A MUM who was told her son’s dizzy spells could be anxiety was heartbroken when the truth was discovered.

Jayce Robinson also had symptoms of nausea and hearing loss – and mum Kirsty Newton, 38, knew something wasn’t right.


Kirsty, 38, from Eccles, Greater Manchester, said: “We kept taking him to the GP and they couldn’t find anything that could be causing it.

“They gave him anti-sickness medication and said it could be vertigo or anxiety.

“It was getting worse and he started collapsing with the dizzy spells so we were waiting on an ENT [ear nose and throat] appointment to come through.”

Jayce, now 15, had spent a season as top goal scorer at one the two local football teams he played for. 

“Then one season, when his symptoms were getting worse, he could hardly play as he couldn’t concentrate and could feel himself nearly collapsing on the pitch,” Kirsty said.

“His sick and dizzy episodes seem to get worse the more active he was, whereas before he loved going to the gym five days a week with his friends and loved staying fit and healthy.”

Kirsty feared Jayce would have an episode whilst he was away from her – and in December 2021 her worst fear came true.

She said: “Jayce collapsed at school whilst doing P.E. His teacher rang me to say he had passed out, was being sick and could hardly move.

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“When I got there I was shocked by just how poorly he was. His teacher drove us to A&E as there were no ambulances available straight away.”

To her surprise, Jayce’s test results came back as normal – but it wasn’t long before his health would take another turn.

Just days after his last episode, Jayce would collapse whilst playing football with friends, but once again his test results would return as normal.

Kirsty said: “I was just upset and worried all the time as I just couldn’t give him any answers as to why he’s feeling like this.”

Months later, Jayce was called for an ENT appointment at Pendleton Gateway, but doctors initially thought his symptoms could be related to migraines.

They sent him for an MRI just to be safe and just 20 minutes later, Kirsty received a phone call from Manchester Royal Children’s Hospital.

She said: “They said they wanted me to bring Jayce down to the children's emergency department where a neurosurgeon, Dr Kamaly, was waiting to see him.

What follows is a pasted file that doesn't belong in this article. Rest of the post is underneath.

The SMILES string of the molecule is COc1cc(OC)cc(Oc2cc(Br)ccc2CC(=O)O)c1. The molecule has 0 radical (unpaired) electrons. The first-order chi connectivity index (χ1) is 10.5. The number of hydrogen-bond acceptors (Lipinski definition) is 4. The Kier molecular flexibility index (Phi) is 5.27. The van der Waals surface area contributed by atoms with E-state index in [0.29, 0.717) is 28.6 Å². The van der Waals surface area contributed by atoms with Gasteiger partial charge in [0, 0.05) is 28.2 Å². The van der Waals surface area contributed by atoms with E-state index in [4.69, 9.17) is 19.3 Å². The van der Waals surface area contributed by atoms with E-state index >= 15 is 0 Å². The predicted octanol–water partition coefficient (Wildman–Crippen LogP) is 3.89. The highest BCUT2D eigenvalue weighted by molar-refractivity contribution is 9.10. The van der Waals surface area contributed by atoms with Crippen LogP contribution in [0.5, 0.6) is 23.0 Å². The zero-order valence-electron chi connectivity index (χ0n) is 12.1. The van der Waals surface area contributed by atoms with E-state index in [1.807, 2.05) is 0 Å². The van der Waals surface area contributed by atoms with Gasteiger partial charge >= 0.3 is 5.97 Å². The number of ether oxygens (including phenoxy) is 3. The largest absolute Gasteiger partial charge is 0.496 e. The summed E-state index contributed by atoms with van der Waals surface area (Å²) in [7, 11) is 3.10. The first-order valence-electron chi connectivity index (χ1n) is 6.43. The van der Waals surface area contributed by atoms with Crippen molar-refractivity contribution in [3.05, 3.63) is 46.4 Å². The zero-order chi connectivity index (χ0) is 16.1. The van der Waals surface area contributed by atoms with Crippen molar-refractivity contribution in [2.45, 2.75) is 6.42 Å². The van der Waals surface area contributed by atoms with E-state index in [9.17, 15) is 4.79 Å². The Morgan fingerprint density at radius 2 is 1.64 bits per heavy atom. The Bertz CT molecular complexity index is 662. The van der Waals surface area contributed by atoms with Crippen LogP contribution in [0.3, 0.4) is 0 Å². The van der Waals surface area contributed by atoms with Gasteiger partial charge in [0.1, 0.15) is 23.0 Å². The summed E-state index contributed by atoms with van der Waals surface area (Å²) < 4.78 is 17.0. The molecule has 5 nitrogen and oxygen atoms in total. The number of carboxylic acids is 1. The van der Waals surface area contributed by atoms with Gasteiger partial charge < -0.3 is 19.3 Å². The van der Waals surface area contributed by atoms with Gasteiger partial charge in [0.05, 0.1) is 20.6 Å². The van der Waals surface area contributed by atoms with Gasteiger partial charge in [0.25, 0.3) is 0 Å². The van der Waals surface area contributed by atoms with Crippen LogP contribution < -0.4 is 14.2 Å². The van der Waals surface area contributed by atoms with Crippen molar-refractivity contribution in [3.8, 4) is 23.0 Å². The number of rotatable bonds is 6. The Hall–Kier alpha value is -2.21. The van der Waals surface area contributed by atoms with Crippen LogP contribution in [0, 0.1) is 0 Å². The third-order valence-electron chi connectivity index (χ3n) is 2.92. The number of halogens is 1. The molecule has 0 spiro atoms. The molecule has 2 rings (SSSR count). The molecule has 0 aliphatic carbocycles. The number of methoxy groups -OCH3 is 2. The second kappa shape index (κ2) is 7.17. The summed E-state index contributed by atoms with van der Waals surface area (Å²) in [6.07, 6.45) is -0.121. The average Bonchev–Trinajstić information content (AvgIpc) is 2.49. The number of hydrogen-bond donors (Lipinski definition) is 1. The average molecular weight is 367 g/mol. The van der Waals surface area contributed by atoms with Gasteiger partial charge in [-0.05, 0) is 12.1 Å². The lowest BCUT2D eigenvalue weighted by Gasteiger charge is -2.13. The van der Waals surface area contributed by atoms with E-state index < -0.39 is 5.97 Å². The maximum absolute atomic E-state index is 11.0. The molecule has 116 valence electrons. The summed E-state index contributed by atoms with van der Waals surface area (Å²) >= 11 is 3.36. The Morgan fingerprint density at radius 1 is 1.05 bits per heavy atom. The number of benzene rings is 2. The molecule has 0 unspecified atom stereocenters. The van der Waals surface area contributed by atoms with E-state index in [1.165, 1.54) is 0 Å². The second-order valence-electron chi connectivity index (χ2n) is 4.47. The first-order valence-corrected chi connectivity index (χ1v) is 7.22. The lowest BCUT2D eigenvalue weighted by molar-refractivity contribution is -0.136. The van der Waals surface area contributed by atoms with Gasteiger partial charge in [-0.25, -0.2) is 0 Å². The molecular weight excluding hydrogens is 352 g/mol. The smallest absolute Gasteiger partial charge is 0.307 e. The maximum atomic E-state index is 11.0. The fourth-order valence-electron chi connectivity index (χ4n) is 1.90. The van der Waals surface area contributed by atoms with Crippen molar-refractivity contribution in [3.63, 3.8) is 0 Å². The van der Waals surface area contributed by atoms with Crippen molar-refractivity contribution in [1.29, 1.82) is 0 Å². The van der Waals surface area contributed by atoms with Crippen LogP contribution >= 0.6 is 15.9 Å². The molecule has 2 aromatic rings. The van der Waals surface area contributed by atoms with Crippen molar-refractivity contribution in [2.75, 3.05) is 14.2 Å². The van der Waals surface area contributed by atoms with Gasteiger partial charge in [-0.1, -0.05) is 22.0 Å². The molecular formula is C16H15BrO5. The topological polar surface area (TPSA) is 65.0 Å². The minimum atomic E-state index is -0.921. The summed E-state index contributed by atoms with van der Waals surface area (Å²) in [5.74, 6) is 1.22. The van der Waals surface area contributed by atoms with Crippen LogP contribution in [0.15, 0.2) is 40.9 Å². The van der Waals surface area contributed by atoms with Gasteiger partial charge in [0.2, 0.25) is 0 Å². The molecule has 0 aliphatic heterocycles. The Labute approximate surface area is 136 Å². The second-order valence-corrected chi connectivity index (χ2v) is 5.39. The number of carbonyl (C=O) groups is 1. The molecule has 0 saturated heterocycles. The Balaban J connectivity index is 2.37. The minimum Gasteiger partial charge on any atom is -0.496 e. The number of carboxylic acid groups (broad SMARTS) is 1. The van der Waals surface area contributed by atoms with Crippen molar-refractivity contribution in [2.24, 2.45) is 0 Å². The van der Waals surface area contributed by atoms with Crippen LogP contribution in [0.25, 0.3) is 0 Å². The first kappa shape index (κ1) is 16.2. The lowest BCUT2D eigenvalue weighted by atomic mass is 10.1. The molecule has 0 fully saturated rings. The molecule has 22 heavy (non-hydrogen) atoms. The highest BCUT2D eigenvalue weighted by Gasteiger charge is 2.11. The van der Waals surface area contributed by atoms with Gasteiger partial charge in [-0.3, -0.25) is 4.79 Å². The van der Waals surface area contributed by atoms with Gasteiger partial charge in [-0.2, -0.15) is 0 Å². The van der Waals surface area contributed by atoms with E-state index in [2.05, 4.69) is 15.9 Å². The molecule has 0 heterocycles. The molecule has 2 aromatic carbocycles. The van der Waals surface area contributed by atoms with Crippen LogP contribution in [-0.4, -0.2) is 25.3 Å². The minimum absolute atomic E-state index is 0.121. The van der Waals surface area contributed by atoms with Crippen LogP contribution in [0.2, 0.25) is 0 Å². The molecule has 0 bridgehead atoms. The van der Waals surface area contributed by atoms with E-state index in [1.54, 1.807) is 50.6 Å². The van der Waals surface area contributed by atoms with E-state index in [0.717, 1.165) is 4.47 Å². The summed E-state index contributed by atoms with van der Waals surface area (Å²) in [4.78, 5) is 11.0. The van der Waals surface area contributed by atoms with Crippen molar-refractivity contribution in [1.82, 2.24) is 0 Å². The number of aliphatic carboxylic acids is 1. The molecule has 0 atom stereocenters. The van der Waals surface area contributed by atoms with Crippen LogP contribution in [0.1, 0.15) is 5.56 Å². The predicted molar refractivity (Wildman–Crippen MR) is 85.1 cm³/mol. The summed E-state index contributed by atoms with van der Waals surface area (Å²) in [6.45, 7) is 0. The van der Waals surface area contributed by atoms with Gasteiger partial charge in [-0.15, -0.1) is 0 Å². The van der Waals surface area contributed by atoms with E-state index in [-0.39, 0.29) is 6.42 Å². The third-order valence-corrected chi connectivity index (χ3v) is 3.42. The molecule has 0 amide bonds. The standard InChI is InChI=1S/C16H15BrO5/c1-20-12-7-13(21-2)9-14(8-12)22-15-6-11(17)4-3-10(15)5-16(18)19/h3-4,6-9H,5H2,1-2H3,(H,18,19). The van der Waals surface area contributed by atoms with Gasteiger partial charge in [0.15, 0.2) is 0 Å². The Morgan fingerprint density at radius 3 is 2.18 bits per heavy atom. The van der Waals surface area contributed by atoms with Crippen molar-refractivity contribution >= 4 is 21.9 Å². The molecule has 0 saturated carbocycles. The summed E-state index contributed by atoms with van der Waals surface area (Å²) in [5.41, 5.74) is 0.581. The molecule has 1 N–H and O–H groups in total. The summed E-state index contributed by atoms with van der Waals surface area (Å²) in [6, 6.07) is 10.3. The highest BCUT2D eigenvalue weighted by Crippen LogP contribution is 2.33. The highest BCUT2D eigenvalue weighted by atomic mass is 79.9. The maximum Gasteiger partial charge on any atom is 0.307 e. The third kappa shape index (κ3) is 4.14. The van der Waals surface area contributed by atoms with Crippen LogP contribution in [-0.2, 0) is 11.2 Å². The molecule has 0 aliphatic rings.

“My heart sank as I knew it wasn't going to be good news. Jayce was calm and was the one telling me not to worry.

“The doctor was amazing with us.

"He sat us both down and explained to Jayce the scan had revealed a large tumour on the left side of his head behind his ear, between the skull and the brain and they would need to operate to remove it.

“I couldn't stop crying. I couldn't believe what I was being told. 

“I looked at Jayce and the colour drained out of him. He did say he felt relieved knowing what it is finally and something can be done about it.

“The tumour was 4cm by 3cm and that was what had been causing his hearing loss and all the sickness and collapsing. I was shocked when I saw the scan picture. I couldn't believe the size of it.

“It was the scariest time of my life. I was heartbroken to think he'd gone all these years with a tumour [growing inside his head] and him suffering.”

Jayce had an underlying brain tumour, which typically causes symptoms of headaches, vomiting, seizures, tiredness and vision problems.

The growths can be benign (non-cancerous) or cancerous – it is not clear what Jayce's was.

On 30 May, Jayce went for a 16-hour operation to remove the tumour.

As a result of the surgery, Jayce has permanent hearing loss in his left ear, as doctors had to drill into this area to remove the tumour and cut into the skull.

Kirsty said: “Jayce was still smiling and was determined he was going to smash the operation and his recovery and that's what he did!

"He's an amazing kid and was still positive even though I knew he was scared.

“That's what kept me going. I couldn't break down while he was being so strong.

“Six weeks Jayce stayed in the hospital overall, but just two weeks after his operation he was home.

“They said if he could master going up and down the stairs with the physio he could go home, so he smashed it and was allowed to come home to us and his sister and two younger brothers, which he couldn't wait for.”

Jayce also has facial paralysis, but his doctors are hopeful he will fully recover within 12 months.

Kirsty said: "He’s coping okay, just very tired all the time and has headaches and trouble sleeping at night. 

“He also struggles with his left eye and is self-conscious of how his face has changed because of the paralysis.

"He's lost some weight from being poorly and struggled to eat properly for a few weeks after, but he is determined after the 12-week rest and recovery he will be working on getting back to being fit and healthy.

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“He’s always trying to stay positive but does have his down days.

“He's getting stronger all the time and he can't wait to get back to the gym and playing football again.”



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